In good quality samples with a small normal-state residual resistivity, ρ0, equivalent to a large residual resistivity ratio (RRR, the resistance at 300 K divided by ρ0), superconductivity occurs below 2 T as previously reported (3). Our finding is that superconductivity reappears over a wide range of fields about HR below 400 mK. A lower quality sample with RRR = 5, however, was not superconducting at any field, thus suggesting superconductivity in both field ranges is unconventional; that is, the phase of the superconducting order parameter has an intrinsic directional dependence. Measurements on a high-quality single crystal of RRR ≈ 50 are shown in Figs. 1, 2, 3. The maximum transition temperature, Ts, in the high-field superconducting state is almost 50% greater than Ts observed in zero field. The large field range over which superconductivity occurs around HR shows that superconductivity exists in regions in which the sample is monodomain and that superconductivity is not confined to domain walls.

Fig. 3.

The field-temperature phase diagram for applied fields parallel to the b axis. The color represents the resistivity. Superconductivity occurs throughout the black region where the resistivity is zero. The maximum transition temperature corresponds to the field, HR, at which the resistivity has a sharp maximum at higher temperature. The blue solid lines show the position at which the resistance is half its normal-state value (for the data at low field, this was determined more precisely in separate measurements). (Inset) The resistance as a function of field at several temperatures corresponding to horizontal cuts through the main figure.

Field-induced superconductivity has been observed before in other materials, for example in the Chevrel phase compound Eu3/4Sn1/4 Mo6S7.2Se0.8 (6) and more recently in several organic superconductors including k-(BETS)2 FeBr4 (7) and k-(BETS)2FeCl4 [in the latter, field induced superconductivity is observed when the field is accurately aligned to two-dimensional (2D) structural planes (8, 9)]. These cases can be explained by a compensation of the applied field by an internal field produced by the polarization of magnetic ions, resulting in a total effective field that is actually small in high applied fields [the Jaccarino-Peter effect (10)]. For all these materials the induced moment is parallel to the applied field. In contrast, for URhGe superconductivity occurs when the ordered moment is inclined over a range of angles from 30° to 55° to the applied field direction. It is unlikely that an exchange field due to magnetic moments could completely cancel the effect of the applied field over such a wide range of angles. Further, in the Chevrel phase and organic superconductors the field induced superconductivity is distinct from other phase transitions seen at different fields. The originality of the behavior observed in URhGe is that the maximum Ts occurs exactly at the transition field HR (Fig. 3). The correlation between superconductivity and the moment rotation transition is confirmed by comparing the dependence of HR(θ) with the angle dependence of the superconducting phase boundary (Fig. 2). The superconductivity at high field is thus intimately connected with the moment rotation.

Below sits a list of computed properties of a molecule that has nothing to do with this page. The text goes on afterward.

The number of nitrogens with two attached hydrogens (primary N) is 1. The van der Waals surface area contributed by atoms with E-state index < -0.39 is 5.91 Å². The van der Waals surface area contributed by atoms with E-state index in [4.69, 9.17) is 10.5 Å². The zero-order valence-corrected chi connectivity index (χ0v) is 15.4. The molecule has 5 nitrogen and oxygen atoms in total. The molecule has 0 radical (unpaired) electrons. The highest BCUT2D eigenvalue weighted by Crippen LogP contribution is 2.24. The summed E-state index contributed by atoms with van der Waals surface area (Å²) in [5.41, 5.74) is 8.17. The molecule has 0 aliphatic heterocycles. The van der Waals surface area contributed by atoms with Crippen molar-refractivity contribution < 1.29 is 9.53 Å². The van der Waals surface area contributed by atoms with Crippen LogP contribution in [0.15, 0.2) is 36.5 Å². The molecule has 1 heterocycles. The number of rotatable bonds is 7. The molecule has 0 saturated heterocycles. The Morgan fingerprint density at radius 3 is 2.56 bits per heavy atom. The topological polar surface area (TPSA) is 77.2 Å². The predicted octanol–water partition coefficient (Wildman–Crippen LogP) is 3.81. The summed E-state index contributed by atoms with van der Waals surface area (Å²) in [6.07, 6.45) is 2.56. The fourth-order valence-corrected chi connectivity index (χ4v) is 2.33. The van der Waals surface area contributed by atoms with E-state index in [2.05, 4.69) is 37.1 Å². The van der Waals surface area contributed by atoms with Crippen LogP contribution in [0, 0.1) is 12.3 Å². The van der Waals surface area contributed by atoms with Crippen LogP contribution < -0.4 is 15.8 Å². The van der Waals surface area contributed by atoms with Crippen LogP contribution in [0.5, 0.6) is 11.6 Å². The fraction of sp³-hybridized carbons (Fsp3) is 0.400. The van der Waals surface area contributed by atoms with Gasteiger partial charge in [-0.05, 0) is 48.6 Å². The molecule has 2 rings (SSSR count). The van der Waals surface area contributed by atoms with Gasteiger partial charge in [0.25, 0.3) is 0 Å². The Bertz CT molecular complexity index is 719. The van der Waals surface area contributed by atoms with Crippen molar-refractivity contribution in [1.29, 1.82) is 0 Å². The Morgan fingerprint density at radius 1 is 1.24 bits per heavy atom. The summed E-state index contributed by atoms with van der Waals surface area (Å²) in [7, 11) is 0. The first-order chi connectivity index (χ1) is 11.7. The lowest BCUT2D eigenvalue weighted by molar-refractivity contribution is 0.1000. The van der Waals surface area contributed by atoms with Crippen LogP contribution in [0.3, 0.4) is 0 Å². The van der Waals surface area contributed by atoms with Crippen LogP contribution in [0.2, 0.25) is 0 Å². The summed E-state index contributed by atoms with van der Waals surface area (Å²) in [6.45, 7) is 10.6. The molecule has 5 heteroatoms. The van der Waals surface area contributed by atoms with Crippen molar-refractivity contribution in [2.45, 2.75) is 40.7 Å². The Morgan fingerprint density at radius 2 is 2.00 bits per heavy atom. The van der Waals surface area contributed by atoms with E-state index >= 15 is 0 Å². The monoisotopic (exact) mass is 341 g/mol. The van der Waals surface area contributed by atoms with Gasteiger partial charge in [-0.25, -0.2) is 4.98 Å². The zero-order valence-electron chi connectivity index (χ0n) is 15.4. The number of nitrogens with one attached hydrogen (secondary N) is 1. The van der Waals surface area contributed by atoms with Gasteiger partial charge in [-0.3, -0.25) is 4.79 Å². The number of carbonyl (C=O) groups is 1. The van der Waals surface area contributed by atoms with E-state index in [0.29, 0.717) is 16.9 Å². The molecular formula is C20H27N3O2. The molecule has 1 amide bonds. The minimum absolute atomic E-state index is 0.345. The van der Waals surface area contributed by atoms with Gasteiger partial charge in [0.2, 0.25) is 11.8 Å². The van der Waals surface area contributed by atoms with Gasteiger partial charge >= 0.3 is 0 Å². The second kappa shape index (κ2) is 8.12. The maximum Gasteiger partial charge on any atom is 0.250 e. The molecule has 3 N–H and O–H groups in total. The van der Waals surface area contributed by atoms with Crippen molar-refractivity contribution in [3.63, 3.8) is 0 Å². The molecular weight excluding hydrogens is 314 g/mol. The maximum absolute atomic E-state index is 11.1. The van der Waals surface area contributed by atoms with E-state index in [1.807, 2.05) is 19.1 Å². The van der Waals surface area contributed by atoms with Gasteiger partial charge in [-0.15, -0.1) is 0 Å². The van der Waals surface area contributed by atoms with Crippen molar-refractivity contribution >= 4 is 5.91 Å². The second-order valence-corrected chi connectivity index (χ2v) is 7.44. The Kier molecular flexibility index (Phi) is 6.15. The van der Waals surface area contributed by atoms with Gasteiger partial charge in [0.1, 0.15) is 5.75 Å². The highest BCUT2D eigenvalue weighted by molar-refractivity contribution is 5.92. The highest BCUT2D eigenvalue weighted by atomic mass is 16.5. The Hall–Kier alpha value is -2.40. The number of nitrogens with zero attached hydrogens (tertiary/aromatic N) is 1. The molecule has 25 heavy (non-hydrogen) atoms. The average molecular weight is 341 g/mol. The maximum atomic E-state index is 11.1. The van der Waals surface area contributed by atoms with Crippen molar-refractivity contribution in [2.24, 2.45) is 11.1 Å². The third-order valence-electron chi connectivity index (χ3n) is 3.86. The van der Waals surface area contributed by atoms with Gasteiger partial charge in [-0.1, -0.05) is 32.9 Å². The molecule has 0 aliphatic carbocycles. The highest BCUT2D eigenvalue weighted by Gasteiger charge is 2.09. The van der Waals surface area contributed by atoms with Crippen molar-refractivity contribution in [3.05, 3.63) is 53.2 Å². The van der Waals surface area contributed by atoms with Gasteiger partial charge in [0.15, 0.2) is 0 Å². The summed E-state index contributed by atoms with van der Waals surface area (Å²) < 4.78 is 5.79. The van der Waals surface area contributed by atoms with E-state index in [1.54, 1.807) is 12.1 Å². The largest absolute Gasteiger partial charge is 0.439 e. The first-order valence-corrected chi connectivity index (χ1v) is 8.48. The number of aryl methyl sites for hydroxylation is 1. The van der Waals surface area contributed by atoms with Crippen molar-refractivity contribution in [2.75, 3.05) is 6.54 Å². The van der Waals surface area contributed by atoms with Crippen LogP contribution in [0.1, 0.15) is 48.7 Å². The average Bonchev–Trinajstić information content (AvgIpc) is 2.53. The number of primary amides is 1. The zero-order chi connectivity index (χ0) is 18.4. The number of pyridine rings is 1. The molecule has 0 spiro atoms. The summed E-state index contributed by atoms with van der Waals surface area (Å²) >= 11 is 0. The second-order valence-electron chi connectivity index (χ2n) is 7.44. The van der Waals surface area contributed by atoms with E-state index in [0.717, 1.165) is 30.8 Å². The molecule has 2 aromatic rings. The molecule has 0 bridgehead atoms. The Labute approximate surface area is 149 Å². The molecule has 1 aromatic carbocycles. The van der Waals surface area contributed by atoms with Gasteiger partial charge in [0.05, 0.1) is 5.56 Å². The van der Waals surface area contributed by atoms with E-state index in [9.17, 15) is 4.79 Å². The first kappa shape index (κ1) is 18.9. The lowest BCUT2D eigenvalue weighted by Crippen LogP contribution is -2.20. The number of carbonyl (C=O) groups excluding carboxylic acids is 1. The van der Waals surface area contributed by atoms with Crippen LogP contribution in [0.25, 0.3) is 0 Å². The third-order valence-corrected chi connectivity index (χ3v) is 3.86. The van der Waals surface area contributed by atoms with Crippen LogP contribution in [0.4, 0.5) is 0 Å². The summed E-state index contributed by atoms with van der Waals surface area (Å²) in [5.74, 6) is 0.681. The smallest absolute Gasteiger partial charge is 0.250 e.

Theoretically, in a ferromagnet, the orientation of the magnetic moment, Math, in a magnetic field of induction, Math, is determined from the balance between the magnetic energy Math, which seeks to align the magnetic moment parallel to the field, and the energy required to rotate the moment away from its preferred orientation with respect to the crystal structure. For a fixed direction of the applied magnetic field, the moment orientation usually changes in a continuous manner as the magnitude of the applied field is changed, but a first order process in which the moment rotates discontinuously at some field is possible. It can occur for appropriate values of the crystal field anisotropy and spin-orbit coupling with a fixed magnitude of the magnetic moment. For URhGe the magnitude of the moment depends on the field, and a more complete description is given by a Landau expansion of the free energy, Math. A first-order transition occurs in this case when the term bxy is greater than a critical value (determined by the values of the other coefficients, ax, ay, bx, and by). For URhGe the various coefficients can be determined from the initial differential susceptibility parallel to the b axis and Arrott plots of the magnetization for fields parallel to the c axis and for fields H > HR parallel to the b axis. The condition for a first order transition for fields close to the b axis is found to be satisfied, and the computed phase diagram based on the above expression for the free energy is qualitatively compatible with that shown in Fig. 2B.